Circus performers are both emotional and physical athletes. We need to consider all aspects of our body and mind to be flexible in our practice and do our best work. But, as much training as we do, we rarely actually take the time to feel. We ignore our emotions to push our limitations. We take pills to make the physical pain go away. Sayings like “sleep is for the weak” and “I’ll rest when I am dead” help us believe ignoring our limitations is simply discipline and necessary to continue the work.
Yet, the practice of feeling oneself has been the primary focus when I have taken class in dance, clown, yoga, contact juggling, mindfulness or Alexander Technique. It has been included in my university classes, my counseling sessions and seems to be one of the most important focuses for fostering good physical and mental health. If we are athletes why are we ignoring the things that make us healthy? We sleep too little and push ourselves too much. Instead, fueling ourselves with coffee and using all of our time to push our limitations without rest. We need our body to be in good working order to have the longest career possible, but we often take it for granted.
This is very important. Take 20 minutes and lie on the floor to feel your body. Take this time to try to tune out of the mind and ask yourself what your body is telling you. Does the whole body feel the same sensations, or do you feel relaxed in some places and tension in others? Where do you feel happiness and where do you feel sad, or angry? What do they feel like and where do you hold these emotions? Does it change when you focus on them? Can you create more space and allow your breath into the spaces that feel tension? Do you feel numb in some places? If you place your attention to the numb places does this change?
Do a full scan of the whole body, head to toe, at the beginning of this session. Try to see how each part feels. What does your underarms feel like? What does your neck feel like? Are you aware of your ears? Go through the whole body. We often carry weight in our jaw, tongue and face. Can you relax these parts? Do this again near the end of the session and see if it has changed. If you pay attention to your feet a while, check back into your face and see if it is still relaxed. Notice what your body is holding, and what your body is numb to. This will all change, although you may find similarities.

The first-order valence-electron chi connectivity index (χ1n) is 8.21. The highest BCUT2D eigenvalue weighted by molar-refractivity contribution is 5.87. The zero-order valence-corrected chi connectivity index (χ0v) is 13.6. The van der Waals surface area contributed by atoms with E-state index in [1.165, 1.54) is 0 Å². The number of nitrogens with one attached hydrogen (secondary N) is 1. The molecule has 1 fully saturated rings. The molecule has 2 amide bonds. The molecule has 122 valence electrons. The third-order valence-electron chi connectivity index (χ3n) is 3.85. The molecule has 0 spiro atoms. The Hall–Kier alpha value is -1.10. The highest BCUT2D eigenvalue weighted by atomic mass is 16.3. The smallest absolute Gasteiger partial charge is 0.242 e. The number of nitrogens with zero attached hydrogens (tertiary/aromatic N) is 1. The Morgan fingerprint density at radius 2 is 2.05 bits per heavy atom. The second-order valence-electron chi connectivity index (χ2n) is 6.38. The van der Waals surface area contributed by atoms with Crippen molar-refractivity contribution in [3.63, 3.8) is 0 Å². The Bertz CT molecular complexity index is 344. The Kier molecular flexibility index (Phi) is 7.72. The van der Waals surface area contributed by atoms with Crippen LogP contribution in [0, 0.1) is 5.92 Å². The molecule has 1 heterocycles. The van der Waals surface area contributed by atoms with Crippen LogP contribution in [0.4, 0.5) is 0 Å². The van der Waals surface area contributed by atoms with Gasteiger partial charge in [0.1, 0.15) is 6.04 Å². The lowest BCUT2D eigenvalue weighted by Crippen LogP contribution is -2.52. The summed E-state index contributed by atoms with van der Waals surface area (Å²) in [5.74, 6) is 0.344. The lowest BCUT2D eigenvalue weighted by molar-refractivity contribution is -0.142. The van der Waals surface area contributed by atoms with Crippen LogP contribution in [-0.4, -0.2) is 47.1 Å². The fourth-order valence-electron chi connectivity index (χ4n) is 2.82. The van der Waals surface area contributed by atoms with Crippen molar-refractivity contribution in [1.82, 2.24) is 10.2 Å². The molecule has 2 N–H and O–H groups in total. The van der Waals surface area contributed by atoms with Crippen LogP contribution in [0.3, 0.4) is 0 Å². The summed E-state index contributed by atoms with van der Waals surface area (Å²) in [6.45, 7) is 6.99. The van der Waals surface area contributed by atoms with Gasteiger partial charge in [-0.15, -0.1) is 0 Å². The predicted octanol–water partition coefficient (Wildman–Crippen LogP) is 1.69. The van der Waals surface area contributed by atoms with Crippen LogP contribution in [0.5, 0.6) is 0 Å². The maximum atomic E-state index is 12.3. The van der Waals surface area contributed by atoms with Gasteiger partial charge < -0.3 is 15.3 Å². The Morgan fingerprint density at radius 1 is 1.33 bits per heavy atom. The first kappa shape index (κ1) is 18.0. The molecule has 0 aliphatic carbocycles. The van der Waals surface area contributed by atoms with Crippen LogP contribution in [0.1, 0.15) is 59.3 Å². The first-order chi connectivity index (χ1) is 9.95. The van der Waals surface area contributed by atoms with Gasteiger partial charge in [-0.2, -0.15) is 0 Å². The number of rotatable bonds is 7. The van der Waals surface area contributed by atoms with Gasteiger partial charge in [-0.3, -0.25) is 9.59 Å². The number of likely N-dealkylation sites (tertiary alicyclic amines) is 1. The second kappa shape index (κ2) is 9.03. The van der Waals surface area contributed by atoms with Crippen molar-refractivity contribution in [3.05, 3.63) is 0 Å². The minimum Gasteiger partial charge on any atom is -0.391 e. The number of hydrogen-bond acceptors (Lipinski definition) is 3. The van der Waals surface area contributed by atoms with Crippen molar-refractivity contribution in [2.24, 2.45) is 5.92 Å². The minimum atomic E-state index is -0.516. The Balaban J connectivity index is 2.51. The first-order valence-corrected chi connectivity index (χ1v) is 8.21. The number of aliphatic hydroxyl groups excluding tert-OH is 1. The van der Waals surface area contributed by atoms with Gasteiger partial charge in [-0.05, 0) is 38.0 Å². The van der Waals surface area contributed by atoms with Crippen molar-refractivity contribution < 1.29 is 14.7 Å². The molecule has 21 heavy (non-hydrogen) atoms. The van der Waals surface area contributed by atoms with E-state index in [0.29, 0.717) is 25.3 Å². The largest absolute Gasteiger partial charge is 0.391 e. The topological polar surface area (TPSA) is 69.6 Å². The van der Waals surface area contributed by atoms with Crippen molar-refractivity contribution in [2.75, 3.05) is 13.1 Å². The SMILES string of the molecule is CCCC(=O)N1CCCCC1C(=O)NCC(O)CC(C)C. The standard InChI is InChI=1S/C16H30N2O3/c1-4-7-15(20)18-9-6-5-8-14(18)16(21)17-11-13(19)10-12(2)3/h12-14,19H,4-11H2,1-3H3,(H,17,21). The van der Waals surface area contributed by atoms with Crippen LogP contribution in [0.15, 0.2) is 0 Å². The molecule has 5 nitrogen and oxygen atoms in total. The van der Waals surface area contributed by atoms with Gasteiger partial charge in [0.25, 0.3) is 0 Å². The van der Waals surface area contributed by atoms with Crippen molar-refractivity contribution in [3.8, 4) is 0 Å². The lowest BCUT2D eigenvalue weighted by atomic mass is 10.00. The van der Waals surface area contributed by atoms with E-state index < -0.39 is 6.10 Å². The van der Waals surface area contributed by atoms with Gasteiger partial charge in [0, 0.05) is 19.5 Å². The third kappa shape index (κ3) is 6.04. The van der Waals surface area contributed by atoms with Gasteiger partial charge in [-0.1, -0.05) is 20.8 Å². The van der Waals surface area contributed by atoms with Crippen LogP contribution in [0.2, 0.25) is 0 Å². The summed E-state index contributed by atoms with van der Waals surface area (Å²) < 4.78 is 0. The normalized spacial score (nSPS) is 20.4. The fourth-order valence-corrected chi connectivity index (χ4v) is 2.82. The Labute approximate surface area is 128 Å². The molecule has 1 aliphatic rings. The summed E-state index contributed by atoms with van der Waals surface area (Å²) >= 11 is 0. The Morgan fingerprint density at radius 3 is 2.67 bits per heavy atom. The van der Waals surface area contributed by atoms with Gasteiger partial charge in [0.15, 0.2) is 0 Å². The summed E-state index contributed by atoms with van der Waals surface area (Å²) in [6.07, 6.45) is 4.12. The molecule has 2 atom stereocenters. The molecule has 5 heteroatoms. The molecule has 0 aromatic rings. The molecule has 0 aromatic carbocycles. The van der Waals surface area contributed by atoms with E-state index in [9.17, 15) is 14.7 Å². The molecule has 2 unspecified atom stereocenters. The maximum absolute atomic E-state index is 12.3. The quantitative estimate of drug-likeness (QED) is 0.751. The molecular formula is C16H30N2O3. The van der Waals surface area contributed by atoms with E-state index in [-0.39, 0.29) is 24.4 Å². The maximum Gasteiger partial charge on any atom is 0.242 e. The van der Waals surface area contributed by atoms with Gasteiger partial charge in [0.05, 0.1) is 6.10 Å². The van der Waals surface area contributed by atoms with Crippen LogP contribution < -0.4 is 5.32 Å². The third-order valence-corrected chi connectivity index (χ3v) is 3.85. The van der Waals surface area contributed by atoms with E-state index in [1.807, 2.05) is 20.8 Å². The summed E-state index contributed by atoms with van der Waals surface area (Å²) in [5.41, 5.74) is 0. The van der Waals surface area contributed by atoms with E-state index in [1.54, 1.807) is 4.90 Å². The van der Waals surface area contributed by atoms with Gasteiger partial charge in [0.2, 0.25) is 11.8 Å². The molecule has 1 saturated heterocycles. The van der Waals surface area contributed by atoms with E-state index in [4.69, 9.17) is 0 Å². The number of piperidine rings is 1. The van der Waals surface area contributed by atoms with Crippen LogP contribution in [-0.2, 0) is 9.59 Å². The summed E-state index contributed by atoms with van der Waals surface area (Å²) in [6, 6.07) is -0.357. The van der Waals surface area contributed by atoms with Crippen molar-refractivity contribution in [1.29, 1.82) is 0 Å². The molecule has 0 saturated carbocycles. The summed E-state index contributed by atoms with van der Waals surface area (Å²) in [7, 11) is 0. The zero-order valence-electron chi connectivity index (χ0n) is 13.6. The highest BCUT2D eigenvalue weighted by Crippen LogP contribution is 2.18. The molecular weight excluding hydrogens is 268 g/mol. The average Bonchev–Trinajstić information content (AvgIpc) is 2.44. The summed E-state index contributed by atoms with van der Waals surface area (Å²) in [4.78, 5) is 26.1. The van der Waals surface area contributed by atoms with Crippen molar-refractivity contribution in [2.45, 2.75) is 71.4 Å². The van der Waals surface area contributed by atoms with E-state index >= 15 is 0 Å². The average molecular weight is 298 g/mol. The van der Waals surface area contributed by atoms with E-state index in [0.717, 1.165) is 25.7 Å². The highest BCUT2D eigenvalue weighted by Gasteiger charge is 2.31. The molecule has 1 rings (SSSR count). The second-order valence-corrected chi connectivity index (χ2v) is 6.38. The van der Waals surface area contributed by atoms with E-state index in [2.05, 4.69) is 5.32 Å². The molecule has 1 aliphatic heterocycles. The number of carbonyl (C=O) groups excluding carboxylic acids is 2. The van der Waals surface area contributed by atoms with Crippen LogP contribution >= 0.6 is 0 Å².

This is a practice we should be doing daily, both because it is good for our body but also because it is good for our mind. When you do this every day, you will notice how you are different from yesterday. See how your brain reacts differently each day to trying to bring attention away from the mind and into the body. Feel your breath and how it expands your ribs. Notice how each breath is different from the last.
Circus artists get’s so caught up in training and technique and how we present ourselves we ironically forget our bodies exist. Taking the time to feel your body will change your practice, get you more in tune with your rhythm, and help you understand your training more deeply. Most of all, it will make you more aware of what everything feels like, which is inherent to being a physical and emotional athlete.